Atreyee Dey has worked in Tech R&D for more than ten years. Now she’s solving complex Big-Data problems at Zapr Media Labs, and profiling media consumption at a scale that’s never been done before. As a female software engineer, she is pushing the boundaries of data search and retrieval in an industry where women have had lesser space so far.
I’ve been with Zapr a little over a year. I wanted to see what a startup culture feels like and how I can contribute. I had almost 10 years of experience in research and product labs, but I felt there are a lot more dynamism and freedom in the way we shape our products here. At the same time, a lot of urgency and constraints come into the picture since we’re dealing directly with clients. Additionally as a startup, we want to be frugal in our design choices when we build products. It was challenging to balance all these initially, but it’s worked out pretty well so far.
There’s a myth that startups are too demanding of time and difficult for women engineers with kids. So I wanted to go against the tide and give it a try.
Since my experience revolves around building products to facilitate query and search on big-data, I started working primarily on creating the Zapr data-lake where all our data can be stored, queried and processed at scale. We collect TV viewership information for over 40 million smartphone users and cannot compromise even a single second’s loss. One of our biggest challenges is to profile each of these million users on a daily basis and make it searchable. This is important because the kind of media a person consumes actually defines them right? And viewership patterns will change for every single user over time as they go through different phases of life.
Our problems are twofold: first we need to capture this varying user data at scale. So we need to figure out both the solution and the right fit for it. And much of the work goes into putting together various tools and products that give us the level of accuracy we want. Secondly, we need to understand the very notion of ‘change’: how do we even attribute or find context behind every change?
If a person changes their mobile or shifts location, they still have the same interests and watch the same things right? Users never really leave the Zapr universe because they have opted back in through some or the other app-installs, so we capture this movement and tie the loose ends. There is no dearth of good and completely new Big Data problems here.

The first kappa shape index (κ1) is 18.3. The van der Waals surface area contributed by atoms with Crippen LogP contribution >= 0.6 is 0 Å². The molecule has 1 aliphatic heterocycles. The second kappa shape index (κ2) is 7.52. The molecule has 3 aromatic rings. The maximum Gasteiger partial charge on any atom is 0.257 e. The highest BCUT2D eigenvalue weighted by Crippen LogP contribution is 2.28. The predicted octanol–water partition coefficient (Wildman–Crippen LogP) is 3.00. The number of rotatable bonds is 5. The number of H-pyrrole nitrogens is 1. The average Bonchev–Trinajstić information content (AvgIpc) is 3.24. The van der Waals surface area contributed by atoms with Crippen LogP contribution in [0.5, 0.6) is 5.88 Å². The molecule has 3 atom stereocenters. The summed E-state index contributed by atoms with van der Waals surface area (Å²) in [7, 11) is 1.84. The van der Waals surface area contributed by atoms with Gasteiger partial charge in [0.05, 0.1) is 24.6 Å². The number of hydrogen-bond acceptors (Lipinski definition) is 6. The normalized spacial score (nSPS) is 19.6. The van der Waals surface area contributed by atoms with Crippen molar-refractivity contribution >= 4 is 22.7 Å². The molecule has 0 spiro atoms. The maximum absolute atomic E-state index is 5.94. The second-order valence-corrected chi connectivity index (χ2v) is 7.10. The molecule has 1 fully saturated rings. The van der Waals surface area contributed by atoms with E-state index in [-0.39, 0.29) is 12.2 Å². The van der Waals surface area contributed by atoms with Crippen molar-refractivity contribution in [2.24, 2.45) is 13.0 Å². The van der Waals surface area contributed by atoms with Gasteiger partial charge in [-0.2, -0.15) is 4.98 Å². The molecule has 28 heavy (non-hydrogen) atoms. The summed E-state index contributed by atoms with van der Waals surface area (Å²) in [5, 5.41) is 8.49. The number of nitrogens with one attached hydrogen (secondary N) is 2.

Atreyee making a code work at Zapr Hackathon
There are two different aspects to the user profiles that we are capturing: the static profile where we look at a particular time period to understand each user’s affinity to the kind of media they consume. Another aspect is what in Data Sciences we call a concept drift: let’s say a particular person has been watching a lot of Hindi Entertainment, suddenly they migrate to watching more kids shows. So there is definitely a kid who has come into their household. Capturing this event near real-time would be extremely essential for us to reach them at the right time when they need help with certain services and products.
A major part of business runs on our ad tech platform where we carry out advanced targeting and optimize bidding for both advertisers (brands, agencies) and publishers (apps). The major data concern here is detecting fraud, both in the ad tech ecosystem and in our TV viewership database. At Zapr Media Labs we’ve spent a lot of time ensuring our systems are sanitized for erroneous data practices, for which we’ve also been verified by global anti-fraud entity TAG.
Every piece of data that enters the Zapr lake goes into defining some reporting parameter or metric which our clients and partners use on a daily basis. So we cannot let garbage data come in. How do we do this? By fixing extremely challenging data problems in real time and at scale.
But it’s not all toughness as it sounds. In fact, it’s the opposite here at Zapr. In the past, I’ve seen most people in bigger organisations get very territorial about work and credit sharing. But here we’re constantly encouraging each other. When something is not going well, we’re trying to solve it instead of coming up with the right person to blame.
Having a good time with colleagues at Slurp Cooking Studio, Bangalore
I love coming to work, everyday there are all these smiling faces who are there to greet me. The kind of personal attention I receive from my coworkers (and friends) is something I’ve never experienced before and it’s very heartening.
Moving forward, we’re building a Semantic User-Search platform. Queries which were just a bunch of words have now become a concept. For example, how do we distinguish Shahrukh Khan’s fan-base from Rajinikanth’s, or Action movie fans from RomCom? Our semantic search would combine varying patterns of a user’s TV viewing habits to deliver the most relevant results.
There is no one actually telling you what to do, it’s your open playground. We’re the only people in India who are working on media consumption information for every smartphone user. So all the Big Data and Search problems have to be relooked and redone here. It’s really exciting for me and anybody who wants to work in this field.
Tech Architect, Zapr Media Labs
(Ex-IBM Research, Informatica)
Join Atreyee and other software developers in building world-class technology at Zapr Media Labs! Check out our team page and get in touch with us: http://bit.ly/2zapr-team-careers
If you know other people who’d make a great fit here at Zapr, share this article and let them know we’re hiring!
Also read: From Intern to Team Lead in Four years: Agam Jain on building Zapr’s tech from scratch